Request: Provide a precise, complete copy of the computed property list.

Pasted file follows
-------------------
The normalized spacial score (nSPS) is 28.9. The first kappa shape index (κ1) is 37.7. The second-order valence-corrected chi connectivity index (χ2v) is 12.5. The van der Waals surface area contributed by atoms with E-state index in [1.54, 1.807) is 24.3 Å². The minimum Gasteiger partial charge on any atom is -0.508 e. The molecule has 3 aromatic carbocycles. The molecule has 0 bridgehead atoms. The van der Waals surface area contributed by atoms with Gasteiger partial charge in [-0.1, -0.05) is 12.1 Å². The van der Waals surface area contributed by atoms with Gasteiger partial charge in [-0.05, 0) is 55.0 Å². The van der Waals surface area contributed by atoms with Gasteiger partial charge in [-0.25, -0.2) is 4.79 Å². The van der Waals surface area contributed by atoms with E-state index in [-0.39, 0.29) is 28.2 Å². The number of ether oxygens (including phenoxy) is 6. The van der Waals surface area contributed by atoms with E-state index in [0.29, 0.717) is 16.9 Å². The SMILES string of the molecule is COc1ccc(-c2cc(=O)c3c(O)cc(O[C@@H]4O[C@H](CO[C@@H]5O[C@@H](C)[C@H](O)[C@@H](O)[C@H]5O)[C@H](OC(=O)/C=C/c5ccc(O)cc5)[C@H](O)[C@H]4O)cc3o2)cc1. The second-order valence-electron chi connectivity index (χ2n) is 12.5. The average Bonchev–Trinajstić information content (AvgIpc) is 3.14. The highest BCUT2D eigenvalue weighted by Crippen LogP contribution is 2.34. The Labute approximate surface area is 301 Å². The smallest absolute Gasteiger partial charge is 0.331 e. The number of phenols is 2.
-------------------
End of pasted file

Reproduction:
The normalized spacial score (nSPS) is 28.9. The first kappa shape index (κ1) is 37.7. The second-order valence-corrected chi connectivity index (χ2v) is 12.5. The van der Waals surface area contributed by atoms with E-state index in [1.54, 1.807) is 24.3 Å². The minimum Gasteiger partial charge on any atom is -0.508 e. The molecule has 3 aromatic carbocycles. The molecule has 0 bridgehead atoms. The van der Waals surface area contributed by atoms with Gasteiger partial charge in [-0.1, -0.05) is 12.1 Å². The van der Waals surface area contributed by atoms with Gasteiger partial charge in [-0.05, 0) is 55.0 Å². The van der Waals surface area contributed by atoms with Gasteiger partial charge in [-0.25, -0.2) is 4.79 Å². The van der Waals surface area contributed by atoms with E-state index in [-0.39, 0.29) is 28.2 Å². The number of ether oxygens (including phenoxy) is 6. The van der Waals surface area contributed by atoms with E-state index in [0.29, 0.717) is 16.9 Å². The SMILES string of the molecule is COc1ccc(-c2cc(=O)c3c(O)cc(O[C@@H]4O[C@H](CO[C@@H]5O[C@@H](C)[C@H](O)[C@@H](O)[C@H]5O)[C@H](OC(=O)/C=C/c5ccc(O)cc5)[C@H](O)[C@H]4O)cc3o2)cc1. The second-order valence-electron chi connectivity index (χ2n) is 12.5. The average Bonchev–Trinajstić information content (AvgIpc) is 3.14. The highest BCUT2D eigenvalue weighted by Crippen LogP contribution is 2.34. The Labute approximate surface area is 301 Å². The smallest absolute Gasteiger partial charge is 0.331 e. The number of phenols is 2.